Armed men have murdered a prominent Syrian political analyst in southern Lebanon, another sign of spillover from the Syrian war. Meanwhile, the United Nations has called the Syrian refugee crisis the worst since Rwanda.
Reports of the death of a pro-Assad political analyst from Syria were confirmed by Syrian state news agency SANA and Lebanese security sources on Wednesday. Mohammed Darrar Jammo, 44, was assassinated by gunmen at his home in the coastal town of Sarafand, they said. The assailants reportedly shot him over 20 times.
The high-profile Syrian had gained notoriety through his appearances on Arab TV channels, including in Syria and Lebanon, as a political commentator and was known for his support of Syrian President Bashar al-Assad.
Jammo's wife and daughter were in the house at the time of the attack. His daughter was later taken to the hospital to be treated for shock.
Sectarian violence has worsened in Lebanon in recent months as Sunni and Shiite groups have become more vocal supporters of the Syrian opposition and the Assad regime, respectively. The Shiite-militant group, Hezbollah, in particular, has drawn both regional and international criticism for its involvement in combat alongside the Syrian military across the border.
Jammo's death came as a rare occurrence in the escalating violence in Lebanon, which until now, has only resulted in the deaths of Lebanese nationals and, in some cases, Syrian military officials in border areas.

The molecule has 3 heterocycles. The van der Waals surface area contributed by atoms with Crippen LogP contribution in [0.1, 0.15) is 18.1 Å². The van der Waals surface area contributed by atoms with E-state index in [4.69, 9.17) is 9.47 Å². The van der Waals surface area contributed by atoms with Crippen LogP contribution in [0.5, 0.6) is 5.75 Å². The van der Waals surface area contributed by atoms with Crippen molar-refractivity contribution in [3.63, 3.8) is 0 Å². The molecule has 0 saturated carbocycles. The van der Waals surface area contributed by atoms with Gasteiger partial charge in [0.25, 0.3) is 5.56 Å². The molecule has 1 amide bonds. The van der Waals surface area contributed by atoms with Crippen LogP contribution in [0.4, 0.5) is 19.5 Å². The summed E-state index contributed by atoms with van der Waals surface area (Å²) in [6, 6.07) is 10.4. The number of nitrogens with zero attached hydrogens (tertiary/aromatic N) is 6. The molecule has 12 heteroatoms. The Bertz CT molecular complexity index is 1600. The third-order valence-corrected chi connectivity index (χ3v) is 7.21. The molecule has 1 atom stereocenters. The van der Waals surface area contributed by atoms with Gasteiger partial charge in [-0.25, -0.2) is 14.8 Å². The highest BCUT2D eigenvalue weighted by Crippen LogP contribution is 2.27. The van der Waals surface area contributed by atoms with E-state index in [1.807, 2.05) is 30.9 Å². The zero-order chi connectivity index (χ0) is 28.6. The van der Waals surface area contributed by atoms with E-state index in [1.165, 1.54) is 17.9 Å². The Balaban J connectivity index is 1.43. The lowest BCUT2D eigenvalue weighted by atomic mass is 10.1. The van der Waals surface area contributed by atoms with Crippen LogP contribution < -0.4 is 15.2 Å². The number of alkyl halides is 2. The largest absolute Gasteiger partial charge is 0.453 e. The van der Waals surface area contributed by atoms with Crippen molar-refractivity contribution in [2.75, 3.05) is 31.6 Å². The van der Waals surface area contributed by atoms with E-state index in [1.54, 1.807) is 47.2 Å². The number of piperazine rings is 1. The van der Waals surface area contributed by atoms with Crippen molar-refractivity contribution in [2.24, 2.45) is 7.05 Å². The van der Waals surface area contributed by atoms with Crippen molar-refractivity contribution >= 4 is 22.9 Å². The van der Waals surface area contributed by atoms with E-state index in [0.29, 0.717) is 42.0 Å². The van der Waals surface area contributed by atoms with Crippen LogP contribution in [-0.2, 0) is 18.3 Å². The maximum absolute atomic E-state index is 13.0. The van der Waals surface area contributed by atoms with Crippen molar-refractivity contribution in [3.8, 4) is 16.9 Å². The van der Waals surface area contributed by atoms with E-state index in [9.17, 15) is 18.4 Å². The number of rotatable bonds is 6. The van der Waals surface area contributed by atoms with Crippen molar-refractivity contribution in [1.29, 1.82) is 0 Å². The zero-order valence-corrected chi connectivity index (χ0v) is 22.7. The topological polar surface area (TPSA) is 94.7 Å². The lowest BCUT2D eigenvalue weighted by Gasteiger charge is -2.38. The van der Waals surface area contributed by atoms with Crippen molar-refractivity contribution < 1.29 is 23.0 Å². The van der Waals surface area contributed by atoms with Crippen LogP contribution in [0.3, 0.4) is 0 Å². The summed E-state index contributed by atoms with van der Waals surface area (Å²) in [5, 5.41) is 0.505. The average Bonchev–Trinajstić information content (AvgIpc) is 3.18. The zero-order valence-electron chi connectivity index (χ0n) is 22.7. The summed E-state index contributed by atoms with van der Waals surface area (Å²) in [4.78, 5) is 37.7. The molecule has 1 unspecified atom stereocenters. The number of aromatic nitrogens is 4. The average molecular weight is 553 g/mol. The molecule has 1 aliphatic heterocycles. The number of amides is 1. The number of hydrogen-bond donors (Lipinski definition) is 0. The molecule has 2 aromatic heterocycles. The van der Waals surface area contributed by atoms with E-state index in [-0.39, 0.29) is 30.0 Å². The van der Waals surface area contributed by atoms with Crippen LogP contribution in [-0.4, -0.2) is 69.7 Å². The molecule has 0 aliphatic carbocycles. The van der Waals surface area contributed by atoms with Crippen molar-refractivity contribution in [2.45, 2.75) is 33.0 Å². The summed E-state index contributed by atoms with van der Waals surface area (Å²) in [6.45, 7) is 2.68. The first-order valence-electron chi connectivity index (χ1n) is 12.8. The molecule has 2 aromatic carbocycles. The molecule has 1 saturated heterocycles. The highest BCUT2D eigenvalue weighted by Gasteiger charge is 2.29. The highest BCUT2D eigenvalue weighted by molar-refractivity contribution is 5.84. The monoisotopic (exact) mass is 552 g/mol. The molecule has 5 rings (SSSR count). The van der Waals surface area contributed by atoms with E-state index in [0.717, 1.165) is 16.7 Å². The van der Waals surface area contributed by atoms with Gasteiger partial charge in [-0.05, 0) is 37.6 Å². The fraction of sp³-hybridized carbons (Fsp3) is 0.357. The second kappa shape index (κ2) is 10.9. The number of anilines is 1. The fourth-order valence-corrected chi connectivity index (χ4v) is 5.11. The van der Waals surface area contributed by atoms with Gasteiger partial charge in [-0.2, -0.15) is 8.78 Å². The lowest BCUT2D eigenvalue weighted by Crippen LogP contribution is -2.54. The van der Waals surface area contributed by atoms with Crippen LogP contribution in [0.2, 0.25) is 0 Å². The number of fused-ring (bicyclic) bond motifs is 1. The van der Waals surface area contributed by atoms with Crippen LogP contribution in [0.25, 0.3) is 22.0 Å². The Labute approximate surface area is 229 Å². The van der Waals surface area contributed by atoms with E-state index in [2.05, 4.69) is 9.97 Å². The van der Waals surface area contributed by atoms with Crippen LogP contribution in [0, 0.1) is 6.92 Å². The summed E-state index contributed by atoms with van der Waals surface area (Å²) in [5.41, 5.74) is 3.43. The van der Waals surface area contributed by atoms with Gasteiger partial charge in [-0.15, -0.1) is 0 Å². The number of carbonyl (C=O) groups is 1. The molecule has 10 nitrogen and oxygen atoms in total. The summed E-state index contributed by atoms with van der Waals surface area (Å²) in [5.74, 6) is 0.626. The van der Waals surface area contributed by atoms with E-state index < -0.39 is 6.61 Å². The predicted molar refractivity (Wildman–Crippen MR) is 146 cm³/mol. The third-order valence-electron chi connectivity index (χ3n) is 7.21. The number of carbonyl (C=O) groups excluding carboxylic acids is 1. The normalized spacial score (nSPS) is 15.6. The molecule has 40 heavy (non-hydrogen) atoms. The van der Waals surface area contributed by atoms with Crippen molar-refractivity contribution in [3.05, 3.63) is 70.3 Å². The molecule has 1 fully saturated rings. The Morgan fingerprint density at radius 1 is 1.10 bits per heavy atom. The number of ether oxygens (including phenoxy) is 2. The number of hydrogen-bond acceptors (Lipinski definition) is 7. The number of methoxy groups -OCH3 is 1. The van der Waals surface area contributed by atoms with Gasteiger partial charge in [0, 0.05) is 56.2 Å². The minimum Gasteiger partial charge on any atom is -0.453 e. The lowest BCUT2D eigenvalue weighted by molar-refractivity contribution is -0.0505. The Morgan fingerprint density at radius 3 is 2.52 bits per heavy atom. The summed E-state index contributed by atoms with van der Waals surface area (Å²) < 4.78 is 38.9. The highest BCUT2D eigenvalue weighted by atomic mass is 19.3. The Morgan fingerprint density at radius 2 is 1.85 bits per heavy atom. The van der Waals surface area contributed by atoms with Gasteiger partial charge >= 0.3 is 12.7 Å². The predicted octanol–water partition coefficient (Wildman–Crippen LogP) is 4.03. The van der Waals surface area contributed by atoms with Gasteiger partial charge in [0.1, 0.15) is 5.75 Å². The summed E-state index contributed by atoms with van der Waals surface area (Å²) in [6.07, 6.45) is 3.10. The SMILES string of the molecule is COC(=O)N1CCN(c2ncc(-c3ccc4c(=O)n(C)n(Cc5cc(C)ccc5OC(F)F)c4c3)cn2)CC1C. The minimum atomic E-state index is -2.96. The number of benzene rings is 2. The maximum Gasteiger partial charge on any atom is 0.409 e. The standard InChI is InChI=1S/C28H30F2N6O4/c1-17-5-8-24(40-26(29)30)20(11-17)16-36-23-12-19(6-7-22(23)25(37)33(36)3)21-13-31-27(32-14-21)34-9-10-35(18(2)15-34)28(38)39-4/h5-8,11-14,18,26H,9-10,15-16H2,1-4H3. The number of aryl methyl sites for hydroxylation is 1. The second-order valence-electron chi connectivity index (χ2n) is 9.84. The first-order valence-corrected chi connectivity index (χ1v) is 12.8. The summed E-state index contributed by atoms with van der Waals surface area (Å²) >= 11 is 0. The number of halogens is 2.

Syrian crisis 'worst since Rwanda'
Meanwhile, the United Nations readdressed the need for cross-border operations to tackle an increasingly severe refugee crisis resulting from Syria's 16-month conflict during a meeting in New York City on Tuesday.
"We have not seen a refugee outflow escalate at such a frightening rate since the Rwandan genocide almost 20 years ago," UN High Commissioner for Refugees Antonio Guterres told the Security Council.
In 1994, more than two million Rwandans fled a genocide which saw radical Hutus kill some 800,000 Tutsis and moderate Hutus within three months.
According to recent estimates, 1.8 million Syrians have fled into neighboring countries and over 100,000 have perished in the violence since the beginning of the civil war, which has entered its third year. Roughly 6,000 refugees are crossing the borders daily, Guterres reported.
UN Emergency Relief Coordinator Valerie Amos told the Council at least $3.1 billion (2.36 billion euros) was still needed for operations in and around Syria for the remainder of 2013, but "considerable restraints" have been imposed on aid agencies by the government and opposition groups.
The Syrian government is opposed to any cross-border aid alonside Russia, a veto-wielding Security Council member and key backer of the Syrian regime.
kms/ccp (AP, AFP, Reuters, dpa)
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